When thinking about Northern Michigan’s rich history, one strong connection to a literary figure comes to mind: Ernest Hemingway. The revered author vacationed in Walloon Lake during his youth, spending just over 20 summers at his family’s cottage. Nestled right on Walloon Lake, the cottage was built for $400 in 1900, and was dubbed Windmere by the family. Hemingway used Northern Michigan as a setting for many of his works; the cottage appears in five short stories including The Doctor and The Doctor’s Wife. It was later designated into the National Register of Historical Places in 1968.

Although the cottage is now a private residence and rarely open to the public, more can information about Hemingway in Northern Michigan can be found online and in person at The Little Traverse Historical Museum, a definite attraction for fans of the famous author.

As we mentioned, many Hemingway stories took place in Northern Michigan, many of them being in the Walloon Lake and Petoskey area. The Michigan Hemingway Society holds an annual Hemingway Weekend in Petoskey each Fall, a notable event featuring readings, exhibits, tours, and speakers.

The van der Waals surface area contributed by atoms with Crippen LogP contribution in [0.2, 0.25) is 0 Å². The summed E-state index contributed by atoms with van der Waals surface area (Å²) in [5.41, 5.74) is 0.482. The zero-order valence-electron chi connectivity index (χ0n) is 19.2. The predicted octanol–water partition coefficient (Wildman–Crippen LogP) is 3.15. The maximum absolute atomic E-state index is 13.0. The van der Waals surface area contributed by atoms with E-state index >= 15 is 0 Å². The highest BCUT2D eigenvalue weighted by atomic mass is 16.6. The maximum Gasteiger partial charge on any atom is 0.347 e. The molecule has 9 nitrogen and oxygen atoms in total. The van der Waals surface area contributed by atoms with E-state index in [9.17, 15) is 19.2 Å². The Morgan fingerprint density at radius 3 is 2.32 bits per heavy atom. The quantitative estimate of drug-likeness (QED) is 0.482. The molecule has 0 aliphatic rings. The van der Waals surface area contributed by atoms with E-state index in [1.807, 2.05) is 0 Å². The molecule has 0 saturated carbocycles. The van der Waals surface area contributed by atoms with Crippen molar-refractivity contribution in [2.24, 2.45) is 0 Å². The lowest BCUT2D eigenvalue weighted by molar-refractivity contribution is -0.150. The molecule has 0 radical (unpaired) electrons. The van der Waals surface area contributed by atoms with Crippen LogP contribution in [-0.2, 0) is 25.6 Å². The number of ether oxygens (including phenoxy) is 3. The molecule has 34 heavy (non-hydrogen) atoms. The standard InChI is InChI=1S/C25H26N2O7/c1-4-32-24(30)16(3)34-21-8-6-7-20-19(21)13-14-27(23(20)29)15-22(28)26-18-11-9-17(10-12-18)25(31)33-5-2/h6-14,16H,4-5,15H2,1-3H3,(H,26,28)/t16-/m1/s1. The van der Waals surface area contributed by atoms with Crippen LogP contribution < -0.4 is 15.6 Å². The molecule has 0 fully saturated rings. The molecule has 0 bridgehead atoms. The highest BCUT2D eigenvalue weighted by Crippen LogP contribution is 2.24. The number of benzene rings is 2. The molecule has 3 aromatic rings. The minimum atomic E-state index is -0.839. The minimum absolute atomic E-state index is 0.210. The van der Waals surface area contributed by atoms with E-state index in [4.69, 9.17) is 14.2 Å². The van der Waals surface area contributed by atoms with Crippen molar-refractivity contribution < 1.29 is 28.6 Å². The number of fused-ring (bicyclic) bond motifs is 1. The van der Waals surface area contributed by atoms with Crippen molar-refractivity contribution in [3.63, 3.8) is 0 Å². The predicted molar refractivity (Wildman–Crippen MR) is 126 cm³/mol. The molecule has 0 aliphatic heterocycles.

In Walloon Lake, a historical site marker about the author can be found, put in place by the state of Michigan. It’s another must-see stop for anyone visiting the area, wanting to experience the rich, authentic history of Walloon Lake. Along with many other activities in the area, it’s worth making a day-trip to the area or staying for a weekend in the Summer or Fall.

Although Hemingway spent the summers of his youth in Walloon Lake, he only returned to the area a few more times afterwards: during his honeymoon with wife Hadley Richardson in 1921, and only one other time in the 1950s. After his mother died, Hemingway was willed ownership of the property, which he requested his widow sign over to his younger sister Madelaine after his death. Ownership of the cottage remained in his family as recently as 2015. More information about the property can be found online, along with information on where to find the State of Michigan Historical Marker.

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